A Central Midfielder is not just a Central Midfielder. Forward is not just a Forward. Neither is a Centre Back just a Centre Back. They are living, breathing, important pillars on which the entire structure of our team is erected. Each is not just a cog in a mighty machine, but rather are the machine itself. Jürgen Klopp football requires the team to move as one. The ‘freedom of play’ often labelled on Klopp’s attacking players is not down to reckless abandon. Instead, it is facilitated by calculated adjustments constantly being made by players on the pitch. Such ‘freedom’ is always encompassed within the ambit of the system. Perhaps that is what Klopp meant about Lovren when he said, “Look out there and tell me five that would make us stronger. Five. Then you win a prize. It’s difficult how it is.”
It was interesting how the narrative around that statement was positioned. It was paraphrased as though Klopp had said there weren’t five defenders in the world better than Lovren. This false narrative diluted the bigger picture. I believe Klopp was strictly talking about signings who would make Liverpool stronger. One could easily name more than five centre-backs objectively better than Lovren. However, there is a different way of approaching this. An approach which was more likely used by Klopp when he made that statement.
Klopp didn’t just want a centre back better than Lovren. He wanted a centre-back who had the characteristics of Lovren but at a higher level. Klopp deliberately used the word ‘stronger’. One has to remember Klopp was of the belief Liverpool would be signing Virgil van Dijk. Whether the signing would be in that summer of 2017 or at a later stage. With this in mind, when Klopp effectively wanted a centre back that made the team stronger, he wanted a front foot, aggressive centre-back that would partner Van Dijk.
Forget about naming a ‘better’ CB for a second and concentrate on making the team stronger as Klopp suggested. The balance needs to be right. Think of Nesta and Stam, Ferdinand and Vidic, Vertonghen and Alderweireld, Godin and Giménez or the more familiar Hyypiä and Carragher. The balance is usually better when a technically gifted, ball-playing centre-back is partnered with an aggressive front foot one.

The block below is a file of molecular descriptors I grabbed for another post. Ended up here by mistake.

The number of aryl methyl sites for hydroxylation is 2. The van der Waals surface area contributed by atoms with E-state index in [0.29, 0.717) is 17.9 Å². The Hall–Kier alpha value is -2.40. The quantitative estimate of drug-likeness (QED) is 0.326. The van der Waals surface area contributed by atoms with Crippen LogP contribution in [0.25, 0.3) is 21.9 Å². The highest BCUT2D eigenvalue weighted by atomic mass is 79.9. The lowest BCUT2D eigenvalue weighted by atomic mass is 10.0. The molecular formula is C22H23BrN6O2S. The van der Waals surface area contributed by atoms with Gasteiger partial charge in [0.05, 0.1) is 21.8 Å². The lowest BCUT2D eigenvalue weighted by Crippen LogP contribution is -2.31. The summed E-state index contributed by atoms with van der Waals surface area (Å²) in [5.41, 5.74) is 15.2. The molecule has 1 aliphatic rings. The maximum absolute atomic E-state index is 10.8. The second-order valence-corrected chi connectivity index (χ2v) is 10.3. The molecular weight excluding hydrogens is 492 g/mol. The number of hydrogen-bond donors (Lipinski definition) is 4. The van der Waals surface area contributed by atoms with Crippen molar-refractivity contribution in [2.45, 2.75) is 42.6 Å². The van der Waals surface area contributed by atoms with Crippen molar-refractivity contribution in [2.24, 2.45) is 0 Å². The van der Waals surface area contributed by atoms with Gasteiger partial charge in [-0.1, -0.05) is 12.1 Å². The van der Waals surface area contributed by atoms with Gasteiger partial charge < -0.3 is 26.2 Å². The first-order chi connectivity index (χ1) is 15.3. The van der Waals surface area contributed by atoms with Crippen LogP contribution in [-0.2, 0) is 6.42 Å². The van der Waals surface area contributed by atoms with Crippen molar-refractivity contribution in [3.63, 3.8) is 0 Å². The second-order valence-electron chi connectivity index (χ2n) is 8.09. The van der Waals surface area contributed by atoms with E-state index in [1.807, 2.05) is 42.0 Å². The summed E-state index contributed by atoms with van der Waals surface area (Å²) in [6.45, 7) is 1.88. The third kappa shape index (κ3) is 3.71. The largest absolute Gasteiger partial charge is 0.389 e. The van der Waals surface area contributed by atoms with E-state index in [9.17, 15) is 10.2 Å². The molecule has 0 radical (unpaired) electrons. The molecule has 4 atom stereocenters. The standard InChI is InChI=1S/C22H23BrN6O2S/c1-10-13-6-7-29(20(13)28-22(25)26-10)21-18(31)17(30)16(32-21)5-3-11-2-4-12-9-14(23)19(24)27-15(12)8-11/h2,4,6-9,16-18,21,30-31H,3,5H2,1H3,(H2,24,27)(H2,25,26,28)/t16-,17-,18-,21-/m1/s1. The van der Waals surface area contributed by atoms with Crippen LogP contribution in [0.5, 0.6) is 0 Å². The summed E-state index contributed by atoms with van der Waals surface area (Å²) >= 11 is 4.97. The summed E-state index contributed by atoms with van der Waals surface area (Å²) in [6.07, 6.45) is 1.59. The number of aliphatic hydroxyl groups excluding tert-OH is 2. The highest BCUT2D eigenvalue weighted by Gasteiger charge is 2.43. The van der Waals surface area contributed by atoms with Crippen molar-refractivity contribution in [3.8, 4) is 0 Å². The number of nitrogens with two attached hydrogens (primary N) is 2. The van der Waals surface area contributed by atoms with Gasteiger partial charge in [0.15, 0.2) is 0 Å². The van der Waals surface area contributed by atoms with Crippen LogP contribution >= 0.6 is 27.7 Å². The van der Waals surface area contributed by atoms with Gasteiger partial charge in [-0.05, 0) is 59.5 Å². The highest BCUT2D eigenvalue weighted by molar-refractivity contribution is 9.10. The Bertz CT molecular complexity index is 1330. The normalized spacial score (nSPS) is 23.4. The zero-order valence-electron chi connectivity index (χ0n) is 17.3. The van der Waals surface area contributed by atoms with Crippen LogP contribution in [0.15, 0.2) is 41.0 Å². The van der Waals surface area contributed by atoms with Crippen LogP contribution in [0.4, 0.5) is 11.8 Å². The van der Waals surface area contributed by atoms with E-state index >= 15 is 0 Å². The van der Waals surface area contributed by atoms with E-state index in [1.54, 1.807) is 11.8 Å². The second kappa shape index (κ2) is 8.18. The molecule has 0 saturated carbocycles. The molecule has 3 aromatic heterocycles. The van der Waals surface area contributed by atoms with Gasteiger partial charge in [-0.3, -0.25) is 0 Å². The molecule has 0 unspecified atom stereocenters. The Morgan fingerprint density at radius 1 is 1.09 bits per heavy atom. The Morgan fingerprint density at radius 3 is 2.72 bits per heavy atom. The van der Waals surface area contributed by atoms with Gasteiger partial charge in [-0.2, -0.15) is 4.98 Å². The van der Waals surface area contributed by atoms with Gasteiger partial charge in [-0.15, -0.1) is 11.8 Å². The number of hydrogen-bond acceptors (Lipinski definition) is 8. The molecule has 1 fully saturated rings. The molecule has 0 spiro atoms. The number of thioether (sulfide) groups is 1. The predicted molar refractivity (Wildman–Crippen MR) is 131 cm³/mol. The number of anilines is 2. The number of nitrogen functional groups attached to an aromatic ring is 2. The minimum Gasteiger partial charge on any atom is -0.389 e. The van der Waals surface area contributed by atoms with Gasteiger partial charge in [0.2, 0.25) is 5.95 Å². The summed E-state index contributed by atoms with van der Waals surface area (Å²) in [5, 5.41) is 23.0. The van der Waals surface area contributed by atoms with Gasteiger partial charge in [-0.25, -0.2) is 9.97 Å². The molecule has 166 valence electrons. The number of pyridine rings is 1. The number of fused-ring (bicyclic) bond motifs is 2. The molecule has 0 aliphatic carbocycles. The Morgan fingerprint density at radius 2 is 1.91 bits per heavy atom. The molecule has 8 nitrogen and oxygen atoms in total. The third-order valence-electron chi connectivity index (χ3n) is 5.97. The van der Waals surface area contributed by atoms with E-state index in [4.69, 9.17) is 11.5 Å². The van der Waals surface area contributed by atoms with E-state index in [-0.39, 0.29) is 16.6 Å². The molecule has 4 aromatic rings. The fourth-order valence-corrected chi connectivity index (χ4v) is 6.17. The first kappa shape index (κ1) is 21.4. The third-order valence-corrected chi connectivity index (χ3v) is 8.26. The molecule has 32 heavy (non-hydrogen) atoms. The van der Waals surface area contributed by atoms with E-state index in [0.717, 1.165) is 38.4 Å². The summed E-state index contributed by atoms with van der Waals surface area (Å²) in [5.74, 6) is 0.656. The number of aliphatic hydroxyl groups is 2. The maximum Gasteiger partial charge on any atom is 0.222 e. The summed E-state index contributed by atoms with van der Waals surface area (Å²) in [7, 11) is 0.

Having two Van Dijks might look good on paper. In some cases, it could work. However, having an aggressive, no-nonsense partner who just lives for defending and nothing else next to a Van Dijk would be complimentary and arguably a better pairing. Compatible pairings are effective. This was somewhat showcased during the second half of the 2017/18 season once Virgil van Dijk came in.
During the first half of the 2017/18 season, Matip was the ball playing, technical defender. In the first half of the season, Liverpool were the team that allowed more goals per shot in the English Premier League. The shots Liverpool were allowing had a high chance of being converted. As alarming as this was, it wasn’t all doom and gloom. Liverpool had one of the lowest ratios in the league when it came to shots allowed. Opposition teams many shots. The problem lay in that those few shots allowed were high-level chances. Such chances would more than likely result in goals being conceded. It was evident that if Liverpool could reduce the quality of those few chances they were allowing, the defence would improve significantly.
The second half of the 2017/18 season saw those needed improvements as Matip was upgraded to Virgil van Dijk. Van Dijk had similar characteristics but at a higher level. It’s not to say Matip is a bad defender, it’s just the fact that Van Dijk does what Matip does, but better. The improvements in the defending were there for all to see. During the second half of the 2017/18 season, the quality of chances Liverpool allowed opposition teams reduced to league average levels. Teams were still only getting a few chances a game but were now also getting even fewer quality chances. This showed Liverpool’s much-maligned defensive shape was not actually flawed like many pundits love to claim; rather it was a personnel issue.
Based on this premise, the stylistic centre-back pairing stated above appears to works well within a ‘gegenpressing’ system. Signing a centre back with Lovren’s characteristics but to a more elite level would be the next step for improvement. That is the ‘stronger’ team Klopp envisaged when he made that now infamous statement.
There are ancillary attributes, such as aerial prowess, tactical astuteness and overall team chemistry compatibility that will play a factor in helping to decide who best matches the characteristics we desire. That said player would also need to be someone comfortable playing on the right-hand side of a centre-back pairing. One thing’s for sure though, Klopp has shown many times through his tenure at Liverpool, that he will not buy someone just for the sake of buying, it will need to be a player who has similar characteristics to Lovren, but at a higher level of quality.
I’ve seen last-minute winners in a champions league semi-final, as well as, thirty minutes to forget at Wembley against Spurs. Lovren has always been hit or miss for me, but for the first time in his now four-year Liverpool career, I have seen glimpses of a consistent performer since he started lining up next to Van Dijk. The problem lies in that there will always be fears that the crazy, inconsistent Lovren will resurface. I’m not sure he can ever rid himself of that stigma. However, what he has done, especially over the second half of the 2017/18 season is lay the blueprint of what would make us stronger; whether that continues with him as he develops, or with a new front foot, aggressive, no-nonsense pit-bull remains to be seen. One thing’s for sure, the system flows better when you upgrade certain elements.
I now hand it over to you, to name five centre-backs that “would make us stronger”.